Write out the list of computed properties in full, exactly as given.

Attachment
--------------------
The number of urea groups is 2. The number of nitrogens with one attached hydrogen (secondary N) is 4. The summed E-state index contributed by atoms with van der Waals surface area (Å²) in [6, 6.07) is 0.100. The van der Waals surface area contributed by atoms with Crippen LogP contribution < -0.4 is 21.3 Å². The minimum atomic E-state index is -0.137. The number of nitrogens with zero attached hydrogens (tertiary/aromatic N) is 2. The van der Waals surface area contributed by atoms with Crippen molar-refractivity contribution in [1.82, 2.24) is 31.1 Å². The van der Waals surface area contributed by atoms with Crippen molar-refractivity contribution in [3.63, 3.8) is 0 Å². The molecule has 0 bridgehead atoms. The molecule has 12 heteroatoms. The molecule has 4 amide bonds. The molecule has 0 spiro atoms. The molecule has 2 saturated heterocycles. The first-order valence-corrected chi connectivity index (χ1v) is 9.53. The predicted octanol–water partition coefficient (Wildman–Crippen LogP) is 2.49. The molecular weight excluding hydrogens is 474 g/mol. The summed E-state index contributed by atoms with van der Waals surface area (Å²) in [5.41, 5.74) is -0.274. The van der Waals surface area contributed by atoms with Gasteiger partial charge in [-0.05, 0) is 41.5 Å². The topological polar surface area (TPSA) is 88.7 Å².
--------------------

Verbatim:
The number of urea groups is 2. The number of nitrogens with one attached hydrogen (secondary N) is 4. The summed E-state index contributed by atoms with van der Waals surface area (Å²) in [6, 6.07) is 0.100. The van der Waals surface area contributed by atoms with Crippen LogP contribution < -0.4 is 21.3 Å². The minimum atomic E-state index is -0.137. The number of nitrogens with zero attached hydrogens (tertiary/aromatic N) is 2. The van der Waals surface area contributed by atoms with Crippen molar-refractivity contribution in [1.82, 2.24) is 31.1 Å². The van der Waals surface area contributed by atoms with Crippen molar-refractivity contribution in [3.63, 3.8) is 0 Å². The molecule has 0 bridgehead atoms. The molecule has 12 heteroatoms. The molecule has 4 amide bonds. The molecule has 0 spiro atoms. The molecule has 2 saturated heterocycles. The first-order valence-corrected chi connectivity index (χ1v) is 9.53. The predicted octanol–water partition coefficient (Wildman–Crippen LogP) is 2.49. The molecular weight excluding hydrogens is 474 g/mol. The summed E-state index contributed by atoms with van der Waals surface area (Å²) in [5.41, 5.74) is -0.274. The van der Waals surface area contributed by atoms with Gasteiger partial charge in [-0.05, 0) is 41.5 Å². The topological polar surface area (TPSA) is 88.7 Å².